It’s not easy to keep your employees on task when running an inefficient organization. It’s hard enough to keep things running when you do things right. If you make common employee management mistakes, your job gets even more challenging.
It’s such a big problem that 85% of employees aren’t engaged in the workplace.
If employee management is a big challenge for you and your business, you need to change things up to start seeing improvements. Keep reading to learn several employee management mistakes you can’t afford to make.
One of the most challenging parts of business ownership is communicating your expectations. You can assign tasks to your team to tell them what to do, but they may fail to complete their work if you don’t have expectations.
You need to be clear about the quality you want at the beginning. Tell your team how you want things done and the quality guidelines they need to meet.
Unless you do this, people will develop their own way of doing things. This is a problem when you need to send work to another team member or onboard new employees.
Clear expectations will keep everyone on the same page and help them know what they need to accomplish.
Providing Only Criticism
It’s easy to criticize an employee. You hired them to do the job, so it makes sense to do so after someone fails to complete a task correctly.
However, it’s an issue if all your team hears you do is complain. Everyone will make mistakes, and those mistakes will often happen if you have a large team. The only thing your team will hear from you is what they’re doing wrong.
While it’s fine to offer feedback when people do things wrong, you shouldn’t discount complimenting people when they do things right. A person hearing that they’re doing good is a big confidence booster. It will help them be more confident with their decisions and not hesitate to take action.
When someone is confident with what they do, it ultimately leads to fewer mistakes and higher quality work.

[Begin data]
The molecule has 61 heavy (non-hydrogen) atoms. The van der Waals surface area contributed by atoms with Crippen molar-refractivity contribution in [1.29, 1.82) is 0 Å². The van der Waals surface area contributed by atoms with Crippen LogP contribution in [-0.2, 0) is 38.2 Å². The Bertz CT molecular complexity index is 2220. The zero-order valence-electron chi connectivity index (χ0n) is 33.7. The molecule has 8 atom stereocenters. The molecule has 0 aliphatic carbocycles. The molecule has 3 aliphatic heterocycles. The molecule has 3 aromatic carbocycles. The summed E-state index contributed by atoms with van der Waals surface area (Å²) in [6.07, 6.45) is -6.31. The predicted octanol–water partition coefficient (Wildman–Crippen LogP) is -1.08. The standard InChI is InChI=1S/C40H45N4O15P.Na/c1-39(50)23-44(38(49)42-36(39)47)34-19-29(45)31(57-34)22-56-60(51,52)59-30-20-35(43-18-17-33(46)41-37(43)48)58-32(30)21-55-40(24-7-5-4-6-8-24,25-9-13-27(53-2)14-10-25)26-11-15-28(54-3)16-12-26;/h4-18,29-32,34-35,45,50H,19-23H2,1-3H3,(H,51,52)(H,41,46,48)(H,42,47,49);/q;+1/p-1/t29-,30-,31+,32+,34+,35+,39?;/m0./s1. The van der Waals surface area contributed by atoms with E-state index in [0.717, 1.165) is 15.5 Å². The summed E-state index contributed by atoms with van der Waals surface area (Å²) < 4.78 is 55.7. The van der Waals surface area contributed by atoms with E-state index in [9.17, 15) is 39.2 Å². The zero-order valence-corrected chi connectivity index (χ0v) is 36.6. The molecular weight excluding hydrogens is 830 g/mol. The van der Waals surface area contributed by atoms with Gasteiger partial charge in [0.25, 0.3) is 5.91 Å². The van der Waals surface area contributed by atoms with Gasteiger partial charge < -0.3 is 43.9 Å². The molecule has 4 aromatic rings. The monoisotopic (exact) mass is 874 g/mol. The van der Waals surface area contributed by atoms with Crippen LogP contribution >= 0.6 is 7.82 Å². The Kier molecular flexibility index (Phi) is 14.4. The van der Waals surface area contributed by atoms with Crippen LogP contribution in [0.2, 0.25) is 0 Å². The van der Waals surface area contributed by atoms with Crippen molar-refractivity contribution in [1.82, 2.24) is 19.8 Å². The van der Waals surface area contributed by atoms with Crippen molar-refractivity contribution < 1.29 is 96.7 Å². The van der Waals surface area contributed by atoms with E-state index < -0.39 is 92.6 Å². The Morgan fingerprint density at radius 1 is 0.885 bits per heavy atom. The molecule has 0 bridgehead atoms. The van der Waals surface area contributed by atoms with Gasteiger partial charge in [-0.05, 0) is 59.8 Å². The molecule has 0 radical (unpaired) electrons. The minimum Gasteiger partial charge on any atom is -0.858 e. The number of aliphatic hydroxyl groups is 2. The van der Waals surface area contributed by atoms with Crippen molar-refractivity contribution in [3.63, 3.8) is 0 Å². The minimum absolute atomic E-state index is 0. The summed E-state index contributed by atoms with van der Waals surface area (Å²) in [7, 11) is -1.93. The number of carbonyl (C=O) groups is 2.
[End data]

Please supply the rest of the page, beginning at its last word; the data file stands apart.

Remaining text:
It’s hard to get excited to work when you don’t get much for it. A small raise every year isn’t enough for most people. They want more incentives for the amount of work they put in.
Not having incentives is a great way to kill the enthusiasm for your team. However, rewarding hard work and progress will push people to work harder and get more done.
Here are a few examples of incentives you can use:
- Remote work
- Flexible scheduling
- Company trips
What you can offer your team is limitless, so consider the type of people working for you and what they would enjoy.
No Advancement Opportunities
Even if you do offer incentives for high performance, that isn’t always enough for your employees. Most people don’t want to get stuck at the same job for their whole lives. They want to advance their career, make more money and have more impact.
You’ll lose your team members frequently to competitors if you have a workplace culture that doesn’t promote growth. That’s why it pays to let people expand their skills and work on new tasks.
It also pays to offer training for people who want to move forward. You can do this with online courses, in-person training, or business conferences.
Most people don’t enjoy people standing over their shoulders. They want the independence to work on their own. If you hover over your employees, that can’t happen.
All micromanaging does for most people is indicate that you don’t trust them. That alone is a significant factor in decreasing performance.
You hired your team members because you believed they could do the job, so give them the freedom to do so. It’s okay if you want to get an update on a task’s progress. Just don’t hover over your team every minute of the day.
Not Evaluating Performance
Making sweeping changes may feel good at the moment, but it doesn’t mean those changes will produce results. If you want to truly get the most from your team, you need to track those changes and measure performance.
Create a set of metrics to track and hold your team accountable to those metrics. Your goal is to measure performance over time to see how well your team performs.
Of course, don’t just decide on these metrics on your own. Talk to your employees to see what they believe is possible.
Go right here to learn more about performance monitoring.
Communication is the most crucial part of a functional organization, but many managers don’t do it right. They just bark out orders and expect people to fall in line.
Having clear lines of communication is a more effective way of doing things. It’s still your job to give your team tasks. But allow your team to let you know what’s possible and what you can expect.
You should also make it clear that you’re open to constructive criticism. This will help your team feel more at home and willing to speak up about problems. Otherwise, they’ll stay silent and continue working at a diminished capacity.
It Takes Work to Get Good At Employee Management
It takes more than being good at a specific job to manage people doing the same thing. If all you do is tell people what to do, you won’t be able to build a great culture that pushes people to be their best. Avoid the employee management mistakes above to optimize the workplace for your team.
Head back to the blog to find more employee management tips that can help every small business owner.